Merger committee starts tackling details
The focus shifted from “why” to “how” at the second of two town hall meetings dealing with the planned merger of the Jewish federations of Greater Middlesex and Monmouth counties.
With about 15 people attending — with representation divided almost equally between the two federations — the meeting, held July 29 at the Holmdel offices of the Jewish Federation of Monmouth County, felt more like a planning group session than an open forum.
The contrast was apparent between this and the first meeting, held a week earlier at the South River offices of the Jewish Federation of Greater Middlesex County, where about 100 individuals, many of whom knew little about the proposal, turned out seeking answers.
Attendees at the July 29 gathering spent most of the evening sharing thoughts on how to smooth the process.
“By bringing these two federations together, I think we can show that two plus two equals five,” said Ken Philmus, the Monmouth federation’s cochair of a joint committee that began exploring the merger possibility more than a year ago.
A total of about 120,000 Jews live in the two counties, but only a “small percentage” are connected to the kinds of activities and aid that only federation can provide, said Philmus.
Leaders of both bodies understand that opportunities sometimes must be passed up because of limited resources, he added.
Philmus also suggested that traditional approaches to fund-raising have lost some of their punch and that fresher, more technologically focused strategies are called for. He also said that in some instances staff could be more effective than volunteers in fund-raising efforts.
“In my heart of hearts, I believe that over time a larger, merged federation would be able to bring in higher levels of contributions, enabling it to accomplish more for the community,” Philmus said.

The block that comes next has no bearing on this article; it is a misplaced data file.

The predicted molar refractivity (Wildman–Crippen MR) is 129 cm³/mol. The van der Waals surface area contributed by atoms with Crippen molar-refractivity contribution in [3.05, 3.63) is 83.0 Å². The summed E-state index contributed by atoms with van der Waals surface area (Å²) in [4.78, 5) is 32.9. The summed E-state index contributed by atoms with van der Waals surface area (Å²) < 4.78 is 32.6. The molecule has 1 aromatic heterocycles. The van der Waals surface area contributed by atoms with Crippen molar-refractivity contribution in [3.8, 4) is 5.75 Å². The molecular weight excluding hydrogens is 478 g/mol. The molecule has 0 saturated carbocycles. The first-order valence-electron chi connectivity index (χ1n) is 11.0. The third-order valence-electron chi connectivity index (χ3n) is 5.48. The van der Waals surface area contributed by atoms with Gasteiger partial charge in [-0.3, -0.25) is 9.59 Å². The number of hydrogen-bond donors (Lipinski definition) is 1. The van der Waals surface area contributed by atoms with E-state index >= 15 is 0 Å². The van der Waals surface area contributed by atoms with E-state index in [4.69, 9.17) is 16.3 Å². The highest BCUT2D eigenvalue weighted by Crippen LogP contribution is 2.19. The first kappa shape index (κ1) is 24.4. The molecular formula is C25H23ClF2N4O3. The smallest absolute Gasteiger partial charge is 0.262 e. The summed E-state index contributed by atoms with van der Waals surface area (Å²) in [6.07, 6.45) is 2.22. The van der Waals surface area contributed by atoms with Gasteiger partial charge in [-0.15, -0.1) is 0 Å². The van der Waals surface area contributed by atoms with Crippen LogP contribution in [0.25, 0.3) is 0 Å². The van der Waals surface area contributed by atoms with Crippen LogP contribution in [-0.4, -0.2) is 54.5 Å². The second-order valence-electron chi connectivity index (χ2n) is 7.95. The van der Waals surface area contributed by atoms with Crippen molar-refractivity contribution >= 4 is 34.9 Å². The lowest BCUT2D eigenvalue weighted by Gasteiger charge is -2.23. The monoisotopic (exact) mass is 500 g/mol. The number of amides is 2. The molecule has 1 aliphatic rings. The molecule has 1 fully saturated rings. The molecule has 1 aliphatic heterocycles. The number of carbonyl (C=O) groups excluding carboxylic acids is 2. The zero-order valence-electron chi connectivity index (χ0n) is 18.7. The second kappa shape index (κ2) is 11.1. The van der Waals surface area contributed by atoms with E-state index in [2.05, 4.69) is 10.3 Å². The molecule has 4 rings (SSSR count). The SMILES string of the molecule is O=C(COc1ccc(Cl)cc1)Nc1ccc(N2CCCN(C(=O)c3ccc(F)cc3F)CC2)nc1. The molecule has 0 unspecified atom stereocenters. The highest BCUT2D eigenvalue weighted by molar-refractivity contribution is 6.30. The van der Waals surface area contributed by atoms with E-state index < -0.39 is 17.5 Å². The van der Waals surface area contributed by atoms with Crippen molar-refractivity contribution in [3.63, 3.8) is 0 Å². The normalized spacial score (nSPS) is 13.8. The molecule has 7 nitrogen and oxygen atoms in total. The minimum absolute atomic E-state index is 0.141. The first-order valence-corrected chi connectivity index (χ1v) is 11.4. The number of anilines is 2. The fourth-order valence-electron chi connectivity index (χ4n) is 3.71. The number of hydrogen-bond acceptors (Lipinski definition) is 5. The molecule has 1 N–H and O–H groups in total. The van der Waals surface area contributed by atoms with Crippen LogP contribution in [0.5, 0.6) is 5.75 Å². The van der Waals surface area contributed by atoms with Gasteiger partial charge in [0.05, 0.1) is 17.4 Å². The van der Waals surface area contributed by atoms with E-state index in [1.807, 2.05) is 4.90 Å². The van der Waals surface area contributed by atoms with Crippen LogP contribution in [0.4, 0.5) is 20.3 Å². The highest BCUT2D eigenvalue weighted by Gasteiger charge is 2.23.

“When federation gets it right, it is particularly well situated to get things done,” said Keith Krivitzky, executive director of the Monmouth federation.
In Krivitzky’s view, the key question is not “Why don’t people give more?” but “Why don’t people connect more?”
Noting that probably 60 percent or more of the area’s Jews find “nothing compelling” about becoming active in the Jewish community, he said, “If we create the connections, the donations will come.”
In the meantime, many at the meeting acknowledged that a merger involves change, and some people find change difficult to swallow.
“As someone who lived through a failed merger attempt some years ago, I can tell you that combining two organizations is not as easy as throwing a switch,” said Eliot Spack of Edison, who before his retirement in 2006 was executive director of the former Coalition for the Advancement of Jewish Education, which sought a merger with another Jewish organization in 2009.
“I once attended a federation General Assembly where I heard someone say, ‘We’re going to have to change, and when we do, the greatest resistance will come from those with the strongest recognition of the need to change,’” said Lee Livingston, the Middlesex cochair on the exploratory committee.
Attendees at the July 29 meeting were in agreement that proactive steps would be needed to bring the cultures of both federations into harmony.
Krivitzky said that part of the answer is to not attempt to do everything at once, but to allow time to play a role. Nevertheless, he said, there is a target date of Jan. 1, 2015, for the debut of a merged federation working under a single banner and a new name (which has yet to be chosen).
Reactions of people at the meeting suggested that “full integration” might be too ambitious a goal by that early date. For example, Middlesex federation executive director Susan Antman said, “No organization need have any fear that funding would be pulled midstream.”
Jeff Schwartz, who chairs the financial resources development committee of the Middlesex federation, said allocations would be unchanged through June 30, 2015. One complication is that the two federations observe different fiscal years, and that must be adjusted going forward.
“We need to do a substantial amount of legal work preliminary to merger,” said Philmus.
“We must be sure to comply with state laws,” added Livingston. “There are many requirements in place now that were not there two or three decades ago.”